Making a divorce go “poof” even after several years? In 18 years of legal practice, there are not many legal theories I have not at least heard of at some point. That is far to say that I am an expert in every field. Most of my time as an attorney in Pasco County is spent keeping up on the law as it deals with automobile accidents, injuries from dangerous products, insurance law, and general negligence. However, it’s rare to learn about a law and think, “I’ve never even heard of that before.”
If you had recently told me, “My brother was married in Miami last weekend and after only a few days, he told me he made a big mistake and wants out of it.” I would have likely recalled the days of studying family law back in college, and have thought, “Hmmm, maybe given that the marriage is finished after only a few days, an annulment would work.” That’s because it’s stuck in my memory that the “general” rule is that an annulment is a legal device in which a marriage can be nullified, as though it didn’t happen. Two other things I would personally associate with annulment would be marriages of a very short duration, and some type of fraud or illegality. But apart from that, I would most definitely have had to research the subject to see if it’s possible in Florida, because I simply do not keep up on family law.
This all leads me to the subject of recently stumbling across a law that made me think, “Wow, I’ve never heard of anything like that before. Really?” Call it the “un-divorce,” or even a “marital mulligan.” In Mississippi, you can potentially erase a divorce, as though it never happened. Whereas an annulment (or divorce, for that matter) is to terminate a marriage, what if a couple had been married for 20 years, and decided that they should end that marriage? What if they got a divorce, and 8 years later decided that the divorce was a mistake? Maybe the grass wasn’t greener on the other side? In Mississippi, it is possible to “revoke” the divorce, as though it didn’t happen.
The applicable Mississippi statute is:
SEC. 93-5-31. Judgment of divorce may be revoked.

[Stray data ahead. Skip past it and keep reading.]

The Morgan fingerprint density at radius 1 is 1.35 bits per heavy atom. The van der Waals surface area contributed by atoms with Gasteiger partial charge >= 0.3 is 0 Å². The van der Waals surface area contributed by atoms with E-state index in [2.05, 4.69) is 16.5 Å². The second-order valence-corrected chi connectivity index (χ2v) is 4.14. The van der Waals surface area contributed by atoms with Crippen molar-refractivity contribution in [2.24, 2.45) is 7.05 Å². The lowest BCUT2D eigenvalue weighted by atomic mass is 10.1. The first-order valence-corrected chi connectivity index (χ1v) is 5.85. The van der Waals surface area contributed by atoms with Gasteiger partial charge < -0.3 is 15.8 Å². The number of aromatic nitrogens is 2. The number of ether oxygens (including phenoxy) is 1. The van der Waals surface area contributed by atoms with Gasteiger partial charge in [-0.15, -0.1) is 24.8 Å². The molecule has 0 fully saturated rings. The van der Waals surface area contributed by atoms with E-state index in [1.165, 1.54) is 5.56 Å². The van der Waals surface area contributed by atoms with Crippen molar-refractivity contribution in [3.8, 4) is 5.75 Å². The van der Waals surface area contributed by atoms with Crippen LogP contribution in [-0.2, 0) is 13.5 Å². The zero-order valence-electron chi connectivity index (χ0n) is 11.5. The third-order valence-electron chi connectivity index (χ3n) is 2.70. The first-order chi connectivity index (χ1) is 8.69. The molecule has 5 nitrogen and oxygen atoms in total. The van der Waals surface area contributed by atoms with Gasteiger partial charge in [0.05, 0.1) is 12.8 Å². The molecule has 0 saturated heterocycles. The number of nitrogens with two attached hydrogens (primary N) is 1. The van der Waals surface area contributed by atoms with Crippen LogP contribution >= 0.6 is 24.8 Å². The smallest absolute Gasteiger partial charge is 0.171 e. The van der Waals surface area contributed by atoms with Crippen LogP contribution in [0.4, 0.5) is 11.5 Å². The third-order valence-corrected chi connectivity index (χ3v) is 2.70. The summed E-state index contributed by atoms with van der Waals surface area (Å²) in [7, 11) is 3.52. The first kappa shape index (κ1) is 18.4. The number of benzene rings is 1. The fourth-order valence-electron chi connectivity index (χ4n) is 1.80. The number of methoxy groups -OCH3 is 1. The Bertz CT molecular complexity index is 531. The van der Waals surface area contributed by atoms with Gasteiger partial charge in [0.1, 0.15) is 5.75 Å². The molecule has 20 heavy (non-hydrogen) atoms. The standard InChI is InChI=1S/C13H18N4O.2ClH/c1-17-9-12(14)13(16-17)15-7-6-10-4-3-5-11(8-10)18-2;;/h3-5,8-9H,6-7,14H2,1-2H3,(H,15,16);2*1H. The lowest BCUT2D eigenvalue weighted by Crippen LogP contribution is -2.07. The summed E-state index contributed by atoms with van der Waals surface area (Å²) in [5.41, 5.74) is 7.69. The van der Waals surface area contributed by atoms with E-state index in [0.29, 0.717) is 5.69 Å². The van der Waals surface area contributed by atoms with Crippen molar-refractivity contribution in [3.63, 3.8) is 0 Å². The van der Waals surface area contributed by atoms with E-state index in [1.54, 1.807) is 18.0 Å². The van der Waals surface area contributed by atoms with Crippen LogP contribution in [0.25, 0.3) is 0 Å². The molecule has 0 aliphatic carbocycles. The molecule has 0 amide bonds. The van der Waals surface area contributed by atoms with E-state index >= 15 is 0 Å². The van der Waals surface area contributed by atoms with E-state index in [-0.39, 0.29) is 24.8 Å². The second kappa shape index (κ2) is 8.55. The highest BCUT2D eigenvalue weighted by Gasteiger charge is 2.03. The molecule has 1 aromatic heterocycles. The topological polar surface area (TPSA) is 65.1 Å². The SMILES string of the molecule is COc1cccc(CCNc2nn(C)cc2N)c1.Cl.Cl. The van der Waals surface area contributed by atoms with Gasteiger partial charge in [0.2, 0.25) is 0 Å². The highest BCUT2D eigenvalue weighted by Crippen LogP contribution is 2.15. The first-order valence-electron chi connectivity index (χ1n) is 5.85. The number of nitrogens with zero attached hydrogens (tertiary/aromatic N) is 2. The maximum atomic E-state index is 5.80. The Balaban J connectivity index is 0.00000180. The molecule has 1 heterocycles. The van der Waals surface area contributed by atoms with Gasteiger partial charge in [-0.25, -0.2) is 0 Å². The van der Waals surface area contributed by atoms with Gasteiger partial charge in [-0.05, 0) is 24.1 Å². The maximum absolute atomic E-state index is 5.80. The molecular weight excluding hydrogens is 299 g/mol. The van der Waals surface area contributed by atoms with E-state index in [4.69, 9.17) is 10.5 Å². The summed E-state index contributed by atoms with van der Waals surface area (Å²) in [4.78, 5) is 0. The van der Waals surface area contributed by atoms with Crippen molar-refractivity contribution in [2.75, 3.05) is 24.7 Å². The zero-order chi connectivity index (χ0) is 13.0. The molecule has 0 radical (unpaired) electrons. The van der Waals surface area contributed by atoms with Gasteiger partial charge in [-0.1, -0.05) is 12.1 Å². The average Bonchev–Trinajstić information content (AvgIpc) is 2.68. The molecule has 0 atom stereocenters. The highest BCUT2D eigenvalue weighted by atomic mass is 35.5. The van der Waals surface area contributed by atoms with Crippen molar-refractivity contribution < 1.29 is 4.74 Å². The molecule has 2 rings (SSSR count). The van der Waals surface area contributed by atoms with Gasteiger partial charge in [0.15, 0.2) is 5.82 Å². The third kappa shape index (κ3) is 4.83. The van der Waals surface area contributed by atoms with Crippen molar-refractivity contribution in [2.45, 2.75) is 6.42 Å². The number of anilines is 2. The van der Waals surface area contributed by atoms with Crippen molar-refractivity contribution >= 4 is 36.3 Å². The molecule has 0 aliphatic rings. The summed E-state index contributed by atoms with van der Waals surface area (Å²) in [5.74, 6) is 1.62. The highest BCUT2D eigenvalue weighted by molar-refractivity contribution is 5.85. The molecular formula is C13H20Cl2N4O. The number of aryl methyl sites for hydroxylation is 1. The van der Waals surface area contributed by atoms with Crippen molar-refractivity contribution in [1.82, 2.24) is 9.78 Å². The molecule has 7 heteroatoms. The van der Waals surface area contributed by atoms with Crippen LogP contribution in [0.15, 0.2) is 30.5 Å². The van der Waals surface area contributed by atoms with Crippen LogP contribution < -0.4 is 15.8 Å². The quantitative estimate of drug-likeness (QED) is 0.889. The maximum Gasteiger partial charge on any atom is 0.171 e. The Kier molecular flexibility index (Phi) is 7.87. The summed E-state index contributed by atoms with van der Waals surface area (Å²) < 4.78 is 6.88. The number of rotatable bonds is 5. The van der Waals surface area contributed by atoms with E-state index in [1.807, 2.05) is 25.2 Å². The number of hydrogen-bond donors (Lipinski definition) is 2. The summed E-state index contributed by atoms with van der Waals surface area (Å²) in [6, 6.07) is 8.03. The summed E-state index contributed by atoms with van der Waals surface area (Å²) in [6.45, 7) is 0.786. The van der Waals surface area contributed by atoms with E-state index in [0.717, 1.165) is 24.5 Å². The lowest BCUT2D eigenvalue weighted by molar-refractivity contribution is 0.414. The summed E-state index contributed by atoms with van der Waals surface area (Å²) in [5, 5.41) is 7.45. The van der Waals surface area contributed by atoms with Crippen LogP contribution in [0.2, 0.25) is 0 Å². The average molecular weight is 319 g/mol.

The judgment of divorce from the bonds of matrimony may be revoked at any time by the court which granted it, under such regulations and restrictions as it may deem proper to impose, upon the joint application of the parties, and upon the production of satisfactory evidence of their reconciliation.
Anyway, the statute seems a little bizarre to me. If you revoke a divorce so that it never happened, does that mean you were potentially unfaithful if you were involved in relationships following the divorce? In any event, I suppose I can see an upside to it if two people thought a divorce was the biggest mistake they had made, and wished it would never happen. In the end, however, I am not sure it should be up to the legislature to play the part of the moral police.
About the Author: Prior to becoming a personal injury attorney, Scott McPherson was a professional Pasco County Paramedic – Firefighter. Scott now has over 18 years experience as a trial attorney representing persons injured in automobile accidents in New Port Richey and throughout the Tampa Bay area of Florida. For more information, you can contact Scott directly at firstname.lastname@example.org, or visit his website at www.suncoastlaw.com. Consultations are always free.
About this Blog Page: Scott creates, types, edits, and publishes his own blogs. A blog on this site is a snapshot summary of a legal topic at a certain point in time, and is not intended in any way as legal advice.
NOTE: Apart from the typical legal disclaimers, I want to point out that I am not licensed to practice in Mississippi, and that nothing above should be deemed as giving legal advice for that state. As is always the case with any blog, no attorney-client privilege should be implied, nor is legal advice intended in any way.